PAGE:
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BellaOnline's Menopause Editor


World Menopause Month

Guest Author - Tammy Elizabeth Southin

October is World Menopause Month! The theme for World Menopause Month 2010 is postmenopausal genital health and atrophy. This theme was chosen to spotlight the various changes in the genitals and bladder caused by declining estrogen levels. Symptoms including declining libido, vulvar dryness, urinary incontinence, and painful intercourse continue to impact women’s lives in their postmenopausal years.

The International Menopause Society (IMS) uses World Menopause Month to promote women’s health issues around the world. In the case of women’s genital health, women are particularly reluctant to approach their doctors or seek treatment. Whether due to fear, cultural customs or misinformation, women are suffering the effects of menopause and other age-related conditions.

The IMS and World Menopause Month
The IMS works together with many of the world’s national menopause societies belonging to the Council of Affiliated Menopause Societies (CAMS). These societies promote education within their own countries, and share knowledge on the latest menopause information. Turning the spotlight on menopause also focuses attention on many related health care issues women face during their menopausal years and beyond. As life expectancies increase in both developed and developing nations, acknowledging women’s healthcare is more important than ever.

How does a World Menopause Month help?
Menopause will affect every woman who lives long enough to experience natural onset menopause or who undergoes menopause due to surgical procedures or medical treatments. Women the world over deal with many of the typical menopause symptoms such as hot flashes and night sweats.

But some cultures tend to report greater occurrences of particular symptoms due to dietary and lifestyle differences. Hot flashes for example have long been at the top of women’s complaint lists in North America. Women in other countries, Japan for instance, complain more about frozen shoulder syndrome than hot flashes.

World Menopause Month means medical experts are looking beyond the predominantly Western value systems and menopause studies. The various CAMS societies now look within their own countries to learn more about women’s health, menopause and menopause treatments. Localized research not only respects cultural differences; it also recognizes that there is no ‘one-size-fits-all’ approach when it comes to menopause treatments.

The ultimate goal of World Menopause Month is to give women everywhere the opportunity to learn more about healthcare in their own culture and language. Doctors and researchers who promote women’s healthcare demonstrate to their patients that women’s health issues are important. World Menopause Month is a starting point to help bridge the gap between doctors and patients and get both sides talking about menopause and other age-related healthcare issues facing women.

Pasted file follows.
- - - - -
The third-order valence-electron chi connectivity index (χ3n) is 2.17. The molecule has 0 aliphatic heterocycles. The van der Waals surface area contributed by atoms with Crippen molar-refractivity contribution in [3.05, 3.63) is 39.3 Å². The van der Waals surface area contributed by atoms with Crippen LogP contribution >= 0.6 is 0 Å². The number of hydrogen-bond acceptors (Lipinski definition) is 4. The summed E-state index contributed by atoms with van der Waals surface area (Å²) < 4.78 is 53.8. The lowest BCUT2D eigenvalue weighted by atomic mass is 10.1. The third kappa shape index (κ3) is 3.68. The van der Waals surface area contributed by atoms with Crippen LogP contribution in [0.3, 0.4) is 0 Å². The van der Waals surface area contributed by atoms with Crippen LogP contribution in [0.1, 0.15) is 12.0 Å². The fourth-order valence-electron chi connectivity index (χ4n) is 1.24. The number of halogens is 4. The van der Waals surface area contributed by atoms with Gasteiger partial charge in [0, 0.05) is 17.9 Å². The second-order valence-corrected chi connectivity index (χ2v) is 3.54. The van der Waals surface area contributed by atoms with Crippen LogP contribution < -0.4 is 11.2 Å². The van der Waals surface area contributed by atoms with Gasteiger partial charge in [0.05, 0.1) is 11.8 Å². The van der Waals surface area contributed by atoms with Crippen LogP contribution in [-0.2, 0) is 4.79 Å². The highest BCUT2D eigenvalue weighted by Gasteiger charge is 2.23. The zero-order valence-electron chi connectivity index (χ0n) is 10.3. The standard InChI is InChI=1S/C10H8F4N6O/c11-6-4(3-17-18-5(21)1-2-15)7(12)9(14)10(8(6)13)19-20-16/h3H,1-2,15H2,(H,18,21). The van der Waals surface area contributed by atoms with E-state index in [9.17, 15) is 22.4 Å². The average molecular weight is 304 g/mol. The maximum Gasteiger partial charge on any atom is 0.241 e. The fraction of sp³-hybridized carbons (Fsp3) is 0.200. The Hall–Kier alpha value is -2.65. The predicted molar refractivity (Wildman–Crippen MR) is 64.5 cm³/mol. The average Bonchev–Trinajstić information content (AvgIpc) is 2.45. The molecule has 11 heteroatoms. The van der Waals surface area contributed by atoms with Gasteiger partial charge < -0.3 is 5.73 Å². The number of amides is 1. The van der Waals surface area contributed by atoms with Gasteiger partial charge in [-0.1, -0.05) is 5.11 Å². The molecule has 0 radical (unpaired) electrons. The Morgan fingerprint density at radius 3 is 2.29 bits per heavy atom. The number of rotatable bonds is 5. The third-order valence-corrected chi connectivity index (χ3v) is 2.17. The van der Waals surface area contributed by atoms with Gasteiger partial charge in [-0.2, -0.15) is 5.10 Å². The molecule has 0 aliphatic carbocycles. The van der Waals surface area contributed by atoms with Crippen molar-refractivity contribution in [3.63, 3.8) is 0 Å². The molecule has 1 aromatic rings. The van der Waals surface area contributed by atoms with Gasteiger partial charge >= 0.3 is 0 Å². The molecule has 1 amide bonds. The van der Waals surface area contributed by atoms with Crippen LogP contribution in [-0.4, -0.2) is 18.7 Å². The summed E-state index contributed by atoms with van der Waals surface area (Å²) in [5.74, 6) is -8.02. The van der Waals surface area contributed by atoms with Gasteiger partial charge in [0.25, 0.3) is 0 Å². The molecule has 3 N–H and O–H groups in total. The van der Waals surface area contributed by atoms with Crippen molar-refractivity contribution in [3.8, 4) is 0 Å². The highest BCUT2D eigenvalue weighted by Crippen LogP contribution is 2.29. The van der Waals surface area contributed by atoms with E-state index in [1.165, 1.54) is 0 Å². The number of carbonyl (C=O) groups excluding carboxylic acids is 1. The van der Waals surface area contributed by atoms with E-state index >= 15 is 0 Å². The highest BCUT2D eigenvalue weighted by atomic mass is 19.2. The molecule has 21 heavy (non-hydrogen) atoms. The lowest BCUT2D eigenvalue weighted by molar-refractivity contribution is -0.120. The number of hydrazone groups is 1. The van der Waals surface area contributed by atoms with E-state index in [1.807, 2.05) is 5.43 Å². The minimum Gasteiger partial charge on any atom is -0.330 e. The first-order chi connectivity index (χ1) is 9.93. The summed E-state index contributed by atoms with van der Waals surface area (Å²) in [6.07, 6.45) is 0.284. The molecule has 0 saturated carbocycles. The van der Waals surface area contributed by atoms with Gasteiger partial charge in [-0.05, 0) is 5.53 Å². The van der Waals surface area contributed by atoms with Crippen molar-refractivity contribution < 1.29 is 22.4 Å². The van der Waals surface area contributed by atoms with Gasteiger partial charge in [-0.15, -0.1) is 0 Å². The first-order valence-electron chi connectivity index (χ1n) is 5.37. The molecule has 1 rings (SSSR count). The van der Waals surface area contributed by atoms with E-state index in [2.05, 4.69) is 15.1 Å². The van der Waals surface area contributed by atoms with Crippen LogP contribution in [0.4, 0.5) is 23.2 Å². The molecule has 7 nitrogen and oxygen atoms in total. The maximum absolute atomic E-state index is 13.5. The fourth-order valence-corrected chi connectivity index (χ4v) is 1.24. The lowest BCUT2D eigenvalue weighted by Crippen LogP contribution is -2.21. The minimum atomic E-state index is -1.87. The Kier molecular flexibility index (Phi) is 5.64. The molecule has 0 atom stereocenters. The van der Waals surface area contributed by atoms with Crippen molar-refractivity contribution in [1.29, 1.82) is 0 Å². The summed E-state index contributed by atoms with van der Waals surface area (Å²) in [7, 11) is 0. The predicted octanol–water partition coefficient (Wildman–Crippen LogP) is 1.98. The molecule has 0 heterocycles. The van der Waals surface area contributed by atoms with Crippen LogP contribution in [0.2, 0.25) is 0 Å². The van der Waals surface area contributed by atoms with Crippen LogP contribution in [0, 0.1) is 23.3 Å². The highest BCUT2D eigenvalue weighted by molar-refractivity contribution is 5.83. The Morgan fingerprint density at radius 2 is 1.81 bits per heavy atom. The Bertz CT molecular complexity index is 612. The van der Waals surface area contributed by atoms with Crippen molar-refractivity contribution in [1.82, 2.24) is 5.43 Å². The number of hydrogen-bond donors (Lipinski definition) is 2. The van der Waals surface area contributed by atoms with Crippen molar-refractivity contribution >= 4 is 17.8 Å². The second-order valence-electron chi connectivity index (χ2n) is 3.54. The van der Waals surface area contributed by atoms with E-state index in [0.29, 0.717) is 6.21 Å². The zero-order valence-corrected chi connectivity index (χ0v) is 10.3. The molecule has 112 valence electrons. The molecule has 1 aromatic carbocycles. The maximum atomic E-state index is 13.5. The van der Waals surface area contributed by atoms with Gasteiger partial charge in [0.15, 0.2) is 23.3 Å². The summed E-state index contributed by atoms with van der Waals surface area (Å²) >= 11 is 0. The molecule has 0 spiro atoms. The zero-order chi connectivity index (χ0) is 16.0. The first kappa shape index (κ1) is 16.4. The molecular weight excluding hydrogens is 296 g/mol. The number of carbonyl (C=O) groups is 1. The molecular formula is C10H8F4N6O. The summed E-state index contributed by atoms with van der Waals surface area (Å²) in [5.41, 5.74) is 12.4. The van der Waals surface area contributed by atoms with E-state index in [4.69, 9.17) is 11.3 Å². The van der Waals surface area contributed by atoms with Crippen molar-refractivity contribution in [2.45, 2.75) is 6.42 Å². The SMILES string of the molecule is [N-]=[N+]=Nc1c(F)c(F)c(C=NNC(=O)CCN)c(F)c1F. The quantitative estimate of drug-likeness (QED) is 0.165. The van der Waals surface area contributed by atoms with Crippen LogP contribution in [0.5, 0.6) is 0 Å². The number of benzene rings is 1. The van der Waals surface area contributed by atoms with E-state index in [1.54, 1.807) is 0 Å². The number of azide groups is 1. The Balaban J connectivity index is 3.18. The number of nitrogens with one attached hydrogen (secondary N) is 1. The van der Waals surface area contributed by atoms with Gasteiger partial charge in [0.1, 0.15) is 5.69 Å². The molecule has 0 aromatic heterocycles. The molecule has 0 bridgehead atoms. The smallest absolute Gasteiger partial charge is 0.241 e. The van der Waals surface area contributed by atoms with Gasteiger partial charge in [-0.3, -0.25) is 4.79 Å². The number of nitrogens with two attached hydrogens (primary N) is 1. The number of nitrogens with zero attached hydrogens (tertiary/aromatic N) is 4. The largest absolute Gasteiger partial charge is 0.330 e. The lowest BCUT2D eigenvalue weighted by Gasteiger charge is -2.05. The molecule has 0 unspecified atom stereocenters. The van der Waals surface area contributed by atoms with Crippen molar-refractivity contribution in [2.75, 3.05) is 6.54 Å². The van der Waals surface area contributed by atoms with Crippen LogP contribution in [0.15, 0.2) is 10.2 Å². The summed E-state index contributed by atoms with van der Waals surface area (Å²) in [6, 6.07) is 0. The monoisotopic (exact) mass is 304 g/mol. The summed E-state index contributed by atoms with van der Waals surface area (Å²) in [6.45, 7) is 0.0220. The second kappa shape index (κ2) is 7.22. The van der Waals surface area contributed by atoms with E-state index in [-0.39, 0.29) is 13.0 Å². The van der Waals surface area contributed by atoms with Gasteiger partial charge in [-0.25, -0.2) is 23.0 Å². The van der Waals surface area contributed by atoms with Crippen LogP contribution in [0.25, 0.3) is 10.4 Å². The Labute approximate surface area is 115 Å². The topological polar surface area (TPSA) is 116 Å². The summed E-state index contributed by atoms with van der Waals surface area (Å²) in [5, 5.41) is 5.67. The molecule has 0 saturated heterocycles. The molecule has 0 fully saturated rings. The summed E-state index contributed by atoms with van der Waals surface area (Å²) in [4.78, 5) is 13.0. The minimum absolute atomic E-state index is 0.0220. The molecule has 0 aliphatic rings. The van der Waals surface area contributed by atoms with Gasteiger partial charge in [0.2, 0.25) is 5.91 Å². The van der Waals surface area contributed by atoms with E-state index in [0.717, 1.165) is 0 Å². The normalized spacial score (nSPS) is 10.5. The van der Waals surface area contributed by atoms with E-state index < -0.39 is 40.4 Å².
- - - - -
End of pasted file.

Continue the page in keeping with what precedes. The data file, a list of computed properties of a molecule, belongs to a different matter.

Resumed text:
What can I do during World Menopause Month?
No matter where you live, there are opportunities to learn more about your health and promote women’s well-being.
*Talk to your doctor not just as a patient but as a partner who is interested in proactive healthcare
*Learn more about the menopause organizations in your area or country – you can find a listing of these societies at the IMS Web site
*Conduct your menopause research using trusted sources; look for governmental sites, medical journals and objective reporting sites
*Join a local support group or one you find on the Internet, or start your own!
*Find a trusted blog or Website that provides solutions to deal with menopause, not just a retelling of the symptoms
*Talk to family and friends to promote menopause and eliminate the old stereotypes that still persist

World Menopause Month helps break down the barriers between equality and access healthcare for women. Overall, there is still a long way to go in overcoming the many hurdles women face around the world. Yet with an officially recognized month dedicated to menopause, the long overdue changes to attitudes towards women’s health are finally beginning to happen.

Find out more! Go to www.imsociety.org for more about World Menopause Month and for a list of Council of Affiliated Menopause Societies around the world.

Menopause, Your Doctor, and You
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World Menopause Day October 18
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Content copyright © 2015 by Tammy Elizabeth Southin. All rights reserved.
This content was written by Tammy Elizabeth Southin. If you wish to use this content in any manner, you need written permission. Contact BellaOnline Administration for details.


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